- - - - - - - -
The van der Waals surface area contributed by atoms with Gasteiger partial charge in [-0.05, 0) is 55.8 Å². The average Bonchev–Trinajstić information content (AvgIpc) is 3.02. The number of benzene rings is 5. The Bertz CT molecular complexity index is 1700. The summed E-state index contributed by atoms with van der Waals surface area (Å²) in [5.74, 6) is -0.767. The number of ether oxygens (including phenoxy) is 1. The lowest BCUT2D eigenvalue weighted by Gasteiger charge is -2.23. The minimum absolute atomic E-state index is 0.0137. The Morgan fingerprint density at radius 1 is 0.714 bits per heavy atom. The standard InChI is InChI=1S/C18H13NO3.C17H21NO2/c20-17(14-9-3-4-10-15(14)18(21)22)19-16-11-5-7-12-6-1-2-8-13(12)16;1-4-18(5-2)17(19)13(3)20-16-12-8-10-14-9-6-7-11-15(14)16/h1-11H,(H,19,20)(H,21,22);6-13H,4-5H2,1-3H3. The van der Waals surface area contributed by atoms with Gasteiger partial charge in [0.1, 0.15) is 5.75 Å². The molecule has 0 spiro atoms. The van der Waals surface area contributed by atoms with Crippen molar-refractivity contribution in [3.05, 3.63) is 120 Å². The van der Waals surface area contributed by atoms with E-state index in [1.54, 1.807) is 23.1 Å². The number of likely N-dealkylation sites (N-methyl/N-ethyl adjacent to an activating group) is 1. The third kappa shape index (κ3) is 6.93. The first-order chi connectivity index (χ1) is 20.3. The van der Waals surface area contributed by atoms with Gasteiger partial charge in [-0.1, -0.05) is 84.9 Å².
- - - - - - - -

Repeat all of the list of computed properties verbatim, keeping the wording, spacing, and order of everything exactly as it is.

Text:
The van der Waals surface area contributed by atoms with Gasteiger partial charge in [-0.05, 0) is 55.8 Å². The average Bonchev–Trinajstić information content (AvgIpc) is 3.02. The number of benzene rings is 5. The Bertz CT molecular complexity index is 1700. The summed E-state index contributed by atoms with van der Waals surface area (Å²) in [5.74, 6) is -0.767. The number of ether oxygens (including phenoxy) is 1. The lowest BCUT2D eigenvalue weighted by Gasteiger charge is -2.23. The minimum absolute atomic E-state index is 0.0137. The Morgan fingerprint density at radius 1 is 0.714 bits per heavy atom. The standard InChI is InChI=1S/C18H13NO3.C17H21NO2/c20-17(14-9-3-4-10-15(14)18(21)22)19-16-11-5-7-12-6-1-2-8-13(12)16;1-4-18(5-2)17(19)13(3)20-16-12-8-10-14-9-6-7-11-15(14)16/h1-11H,(H,19,20)(H,21,22);6-13H,4-5H2,1-3H3. The van der Waals surface area contributed by atoms with Gasteiger partial charge in [0.1, 0.15) is 5.75 Å². The molecule has 0 spiro atoms. The van der Waals surface area contributed by atoms with Crippen molar-refractivity contribution in [3.05, 3.63) is 120 Å². The van der Waals surface area contributed by atoms with E-state index in [1.54, 1.807) is 23.1 Å². The number of likely N-dealkylation sites (N-methyl/N-ethyl adjacent to an activating group) is 1. The third kappa shape index (κ3) is 6.93. The first-order chi connectivity index (χ1) is 20.3. The van der Waals surface area contributed by atoms with Gasteiger partial charge in [-0.1, -0.05) is 84.9 Å².